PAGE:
Thinking in English
When we hear a word in our native language, we understand it instantly. We don't stop to think about the definition. But when we hear that same word spoken in another language, we have to go through an extra step to translate it. We hear a question in English, translate it into Tagalog, form the answer in Tagalog, translate back into English, and finally, reply in English.
The whole process just takes too long, which is one reason many Filipinos hesitate to speak English.
Learning to think in English takes practice. Not every now and then, but all the time. Your goal is to make thinking in English automatic. In a sense, you want to “think without thinking”.
Start out by looking around. Whether you are sitting at home, riding a bus, or out on the farm, look around and start mentally describing the things you see. Don't speak. Just use English sentences in your mind. You might discuss the scenery as you pass by on the bus, or you might think about your plans for the day. Anything to keep the conversation going. Make simple statements at first: "That tree is tall". Then mentally turn the statement into a question: "How tall is that tree?" Every time you get the chance, try to practice this. If you’re in a public place though, please don’t slip and start talking to yourself out loud!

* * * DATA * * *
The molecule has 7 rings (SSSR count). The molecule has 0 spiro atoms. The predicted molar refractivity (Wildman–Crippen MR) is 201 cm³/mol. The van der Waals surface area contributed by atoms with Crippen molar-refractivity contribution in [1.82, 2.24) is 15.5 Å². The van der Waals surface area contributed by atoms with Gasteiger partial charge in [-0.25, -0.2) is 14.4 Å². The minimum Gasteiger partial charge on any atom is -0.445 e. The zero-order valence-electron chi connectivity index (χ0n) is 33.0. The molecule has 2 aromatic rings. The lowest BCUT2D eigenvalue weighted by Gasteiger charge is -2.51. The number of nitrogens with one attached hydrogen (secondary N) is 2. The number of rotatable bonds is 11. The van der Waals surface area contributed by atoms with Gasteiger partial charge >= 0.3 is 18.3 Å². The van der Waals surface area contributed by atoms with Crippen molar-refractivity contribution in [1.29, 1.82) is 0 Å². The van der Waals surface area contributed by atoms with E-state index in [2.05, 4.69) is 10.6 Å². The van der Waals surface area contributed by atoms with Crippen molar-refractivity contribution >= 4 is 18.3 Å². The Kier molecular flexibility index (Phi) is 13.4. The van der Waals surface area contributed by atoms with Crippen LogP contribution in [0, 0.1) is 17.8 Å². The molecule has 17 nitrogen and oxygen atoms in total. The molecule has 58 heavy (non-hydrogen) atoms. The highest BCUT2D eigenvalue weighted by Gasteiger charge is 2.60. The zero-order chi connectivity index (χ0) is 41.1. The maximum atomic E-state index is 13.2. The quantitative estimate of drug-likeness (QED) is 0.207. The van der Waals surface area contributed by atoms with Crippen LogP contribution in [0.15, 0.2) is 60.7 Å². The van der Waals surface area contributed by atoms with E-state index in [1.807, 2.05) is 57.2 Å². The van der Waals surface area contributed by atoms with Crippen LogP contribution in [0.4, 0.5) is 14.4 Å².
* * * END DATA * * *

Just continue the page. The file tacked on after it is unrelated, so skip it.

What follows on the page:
Practice naming things in English too. Start simple: A truck. Then add descriptive words: A big truck. A big, yellow truck. A big, yellow truck with a dirty windshield. You can even try to answer the Who, What, When, Where, Why and How questions: "What is that?" "It's a truck." "Who is in the truck?" "The driver is in the truck." "When will it arrive at its destination?" "It will arrive in a few hours." "Where is it going?" "It's going to the city." "Why is it going to the city?" "It's going to the city to deliver its load."
The most important thing is to keep thinking in English!
Another good technique is to start a daily "What did I do today?" ritual. Every night, before you go to sleep, mentally ask yourself that question. And then spend a few minutes thinking (in English) about your day. Try to use long, detailed sentences.
Try to make “thinking in English” a daily habit. If you do, before you know it, it will come naturally to you.